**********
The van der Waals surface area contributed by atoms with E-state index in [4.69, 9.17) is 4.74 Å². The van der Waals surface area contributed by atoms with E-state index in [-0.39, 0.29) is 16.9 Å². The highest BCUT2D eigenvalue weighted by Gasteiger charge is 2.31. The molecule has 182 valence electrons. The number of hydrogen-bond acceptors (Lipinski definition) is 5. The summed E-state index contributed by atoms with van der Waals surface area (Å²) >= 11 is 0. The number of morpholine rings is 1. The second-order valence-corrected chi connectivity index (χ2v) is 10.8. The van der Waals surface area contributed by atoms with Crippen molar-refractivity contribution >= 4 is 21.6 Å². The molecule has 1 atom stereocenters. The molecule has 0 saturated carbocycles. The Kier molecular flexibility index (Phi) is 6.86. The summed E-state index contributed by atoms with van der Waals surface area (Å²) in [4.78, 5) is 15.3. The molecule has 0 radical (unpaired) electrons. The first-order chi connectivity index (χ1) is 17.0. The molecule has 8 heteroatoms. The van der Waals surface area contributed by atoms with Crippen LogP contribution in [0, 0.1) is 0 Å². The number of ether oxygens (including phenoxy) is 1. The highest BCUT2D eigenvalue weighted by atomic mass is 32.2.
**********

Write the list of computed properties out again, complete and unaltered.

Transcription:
The van der Waals surface area contributed by atoms with E-state index in [4.69, 9.17) is 4.74 Å². The van der Waals surface area contributed by atoms with E-state index in [-0.39, 0.29) is 16.9 Å². The highest BCUT2D eigenvalue weighted by Gasteiger charge is 2.31. The molecule has 182 valence electrons. The number of hydrogen-bond acceptors (Lipinski definition) is 5. The summed E-state index contributed by atoms with van der Waals surface area (Å²) >= 11 is 0. The number of morpholine rings is 1. The second-order valence-corrected chi connectivity index (χ2v) is 10.8. The van der Waals surface area contributed by atoms with Crippen molar-refractivity contribution >= 4 is 21.6 Å². The molecule has 1 atom stereocenters. The molecule has 0 saturated carbocycles. The Kier molecular flexibility index (Phi) is 6.86. The summed E-state index contributed by atoms with van der Waals surface area (Å²) in [4.78, 5) is 15.3. The molecule has 0 radical (unpaired) electrons. The first-order chi connectivity index (χ1) is 17.0. The molecule has 8 heteroatoms. The van der Waals surface area contributed by atoms with Crippen LogP contribution in [0, 0.1) is 0 Å². The number of ether oxygens (including phenoxy) is 1. The highest BCUT2D eigenvalue weighted by atomic mass is 32.2.